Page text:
Monday, December 28, 2009

Books to make art, architect, history and culture lovers cry everywhere

Well, not cry, exactly.
More of hair tearing and gnashing of teeth in savage fury directed towards half-baked blinkered imbeciles in power who allowed (and continue to allow) these beautiful creations to be destroyed.

SAVE Britain's Heritage 1975-2005 by Marcus Binney is a treasure trove of beauty, of the transformation of dreams from paper into reality at a time before mankind was trundling about in motor cars, before the era of flight there were blokes higher than others had ever gone before to craft spires/towers/follys to see for miles.
One that made me almost cry was the destruction of 24 historic buildings - including medieval lanes, the last Roman City street, 2 churches with burial grounds and the Mappin & Webb building only to be replaced with this. While it does have some merit in its style that is completely negated when you consider the value that was destroyed to make way for it....somewhat akin to throwing out a roast meal in favour of a hamburger; satisfying for only a short moment, full of crud and made without any imagination or soul.
*That spire is reported to have ended up in a garden in USA.
BUT there are many other triumphs in the book, like the uber-drool-worthy Barlaston Hall in Staffordshire which SAVE bought for £1 and it is now abso-flipping-lutely GORGEOUSLY restored to its proper glory. Exterior shot and further details HERE

*Could not find any photos online of the restored interior, suggest buying/borrowing the book to see how much love and care has been poured into bringing this beauty back to life.

A City Lost and Found; Whelan the Wrecker's Melbourne by Robyn Annear is a look at the other side of the conservation coin from the view of the wreckers who demolished so many grand buildings in and around Melbourne and who not only kept records of the beautiful buildings they felled but who were indirectly responsible for the formation of the National Trust to conserve and save the remaining architectural treasures.
The savagery of the demolitions changed the whole skyline and character of Marvellous Melbourne from post-WW2 onwards until the gracious cast iron verandahs, sandstone edifaces, Art Nouveau curlicues and mansard roofs were but a memory amidst the ever-climbing skywards of steel, glass and concrete stuctures lacking any distinctive stamp of character upon their facade.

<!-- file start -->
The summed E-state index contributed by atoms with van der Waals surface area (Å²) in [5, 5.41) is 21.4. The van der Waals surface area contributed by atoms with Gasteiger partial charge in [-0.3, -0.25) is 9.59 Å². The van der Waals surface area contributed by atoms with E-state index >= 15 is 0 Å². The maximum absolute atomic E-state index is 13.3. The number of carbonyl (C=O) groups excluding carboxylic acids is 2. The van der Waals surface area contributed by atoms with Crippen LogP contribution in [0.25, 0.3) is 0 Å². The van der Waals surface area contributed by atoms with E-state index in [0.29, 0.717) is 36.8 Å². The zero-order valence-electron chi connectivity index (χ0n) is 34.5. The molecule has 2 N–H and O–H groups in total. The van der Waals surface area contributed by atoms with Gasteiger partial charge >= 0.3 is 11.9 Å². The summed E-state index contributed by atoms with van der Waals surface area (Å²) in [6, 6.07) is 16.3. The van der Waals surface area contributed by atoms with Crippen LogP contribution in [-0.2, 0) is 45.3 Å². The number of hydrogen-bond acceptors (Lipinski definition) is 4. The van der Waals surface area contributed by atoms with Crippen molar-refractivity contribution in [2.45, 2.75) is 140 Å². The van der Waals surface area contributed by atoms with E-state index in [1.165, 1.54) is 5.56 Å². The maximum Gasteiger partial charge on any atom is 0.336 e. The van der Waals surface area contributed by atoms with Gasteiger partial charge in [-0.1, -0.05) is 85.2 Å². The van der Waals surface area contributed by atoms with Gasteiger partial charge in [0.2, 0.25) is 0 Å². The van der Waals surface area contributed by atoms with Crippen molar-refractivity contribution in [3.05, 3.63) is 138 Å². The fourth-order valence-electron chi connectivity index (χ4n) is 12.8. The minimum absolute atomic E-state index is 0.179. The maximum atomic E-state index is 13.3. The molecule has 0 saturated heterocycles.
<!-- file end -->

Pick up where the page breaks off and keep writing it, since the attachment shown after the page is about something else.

The sharpness of change is none more evident than in the books Melbourne; Past and Present by Sheridan Morris and Melbourne ; Then and Now by Heather Chapman.
Both of these books offer comparative photos of a city and her changing personality from that of a serene picturesque lady to a sharp-edged vixen with few gentle traits remaining.
One almost expects to see a vicious vinyl-clad mistress with a whip emerge as the leading lady of the Melbourne stage; something of a 15mins novelty but certainly not what you'd be proud of long-term.

The constant re-invention of the city, culture and style seems to disregard any historical significance in our architectural creations, totally trashing it all through demolition and ignoring any possibility of retaining facades or beauty in the rebuilding or renovation for future generations.
History, culture, art, innovation - these are all entwined in our buildings making them more than mere bricks and mortar.
Go find an old building to fall in love with today... it will probably be gone tomorrow.

 

5 comments:

Andrew said...

The replacement for the Mappin and Webb building is a right shocker. I may get something posted tomorrow about a book I am reading that runs in a similar vein.

Timespanner said...

I see weakness here. Britain's National Trust is believed by many, like our own Historic Places Trust here, to be the be-all end-all guardian of heritage and its preservation. But, the case of SAVE illustrates to me that this is not so. I see weakness because with a plethora of groups seemingly not in concert, then developers with an eye simply to replace old with new win in the end. NZHPT are just one Heritage Protection Authority in this country -- the real authorities are territorial authorities, councils, with have legislative teeth. So, like Britain, a heap of small groups spring up. Some are historical societies, some aren't. Until the heritage sector internationally gets its act together, the destruction and obliteration will continue.

JahTeh said...

Another glorious Hogwartian building replaced by a cardboard piece of crap.

Brian Hughes said...

Ah, progress is a many splendid thing...for the pockets of the developers.

River said...

Oh, I already have a building I'm in love with. One lotto win and that house is mine. Mine I say!!

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